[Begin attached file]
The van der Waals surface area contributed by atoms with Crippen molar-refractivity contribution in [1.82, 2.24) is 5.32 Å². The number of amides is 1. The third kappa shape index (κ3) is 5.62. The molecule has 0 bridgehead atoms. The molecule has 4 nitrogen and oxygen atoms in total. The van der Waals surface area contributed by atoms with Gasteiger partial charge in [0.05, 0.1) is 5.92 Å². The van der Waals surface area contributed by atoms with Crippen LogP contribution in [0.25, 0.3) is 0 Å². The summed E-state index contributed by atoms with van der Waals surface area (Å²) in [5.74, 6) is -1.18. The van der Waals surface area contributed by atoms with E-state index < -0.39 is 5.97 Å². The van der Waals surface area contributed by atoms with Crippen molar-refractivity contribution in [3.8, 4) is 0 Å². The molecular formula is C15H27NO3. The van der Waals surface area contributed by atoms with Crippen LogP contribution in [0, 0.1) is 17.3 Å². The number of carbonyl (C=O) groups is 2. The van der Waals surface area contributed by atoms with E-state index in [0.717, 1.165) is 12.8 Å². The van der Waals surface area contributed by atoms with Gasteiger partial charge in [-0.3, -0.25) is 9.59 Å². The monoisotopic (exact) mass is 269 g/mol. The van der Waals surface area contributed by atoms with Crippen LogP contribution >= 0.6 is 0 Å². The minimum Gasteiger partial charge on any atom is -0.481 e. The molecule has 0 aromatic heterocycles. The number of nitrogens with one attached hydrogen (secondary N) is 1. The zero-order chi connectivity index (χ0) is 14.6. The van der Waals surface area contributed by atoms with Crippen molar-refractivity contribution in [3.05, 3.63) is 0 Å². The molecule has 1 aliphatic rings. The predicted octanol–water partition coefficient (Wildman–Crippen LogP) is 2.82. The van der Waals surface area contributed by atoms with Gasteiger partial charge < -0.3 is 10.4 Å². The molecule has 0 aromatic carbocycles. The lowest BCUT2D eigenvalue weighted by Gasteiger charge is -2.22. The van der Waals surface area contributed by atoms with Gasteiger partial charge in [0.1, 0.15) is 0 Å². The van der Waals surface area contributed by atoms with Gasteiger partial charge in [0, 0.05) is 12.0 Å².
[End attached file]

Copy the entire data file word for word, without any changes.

The van der Waals surface area contributed by atoms with Crippen molar-refractivity contribution in [1.82, 2.24) is 5.32 Å². The number of amides is 1. The third kappa shape index (κ3) is 5.62. The molecule has 0 bridgehead atoms. The molecule has 4 nitrogen and oxygen atoms in total. The van der Waals surface area contributed by atoms with Gasteiger partial charge in [0.05, 0.1) is 5.92 Å². The van der Waals surface area contributed by atoms with Crippen LogP contribution in [0.25, 0.3) is 0 Å². The summed E-state index contributed by atoms with van der Waals surface area (Å²) in [5.74, 6) is -1.18. The van der Waals surface area contributed by atoms with E-state index < -0.39 is 5.97 Å². The van der Waals surface area contributed by atoms with Crippen molar-refractivity contribution in [3.8, 4) is 0 Å². The molecular formula is C15H27NO3. The van der Waals surface area contributed by atoms with Crippen LogP contribution in [0, 0.1) is 17.3 Å². The number of carbonyl (C=O) groups is 2. The van der Waals surface area contributed by atoms with E-state index in [0.717, 1.165) is 12.8 Å². The van der Waals surface area contributed by atoms with Gasteiger partial charge in [-0.3, -0.25) is 9.59 Å². The monoisotopic (exact) mass is 269 g/mol. The van der Waals surface area contributed by atoms with Crippen LogP contribution >= 0.6 is 0 Å². The minimum Gasteiger partial charge on any atom is -0.481 e. The molecule has 0 aromatic heterocycles. The number of nitrogens with one attached hydrogen (secondary N) is 1. The zero-order chi connectivity index (χ0) is 14.6. The van der Waals surface area contributed by atoms with Crippen molar-refractivity contribution in [3.05, 3.63) is 0 Å². The molecule has 1 aliphatic rings. The predicted octanol–water partition coefficient (Wildman–Crippen LogP) is 2.82. The van der Waals surface area contributed by atoms with Gasteiger partial charge < -0.3 is 10.4 Å². The molecule has 0 aromatic carbocycles. The lowest BCUT2D eigenvalue weighted by Gasteiger charge is -2.22. The van der Waals surface area contributed by atoms with Gasteiger partial charge in [0.1, 0.15) is 0 Å². The van der Waals surface area contributed by atoms with Gasteiger partial charge in [0, 0.05) is 12.0 Å².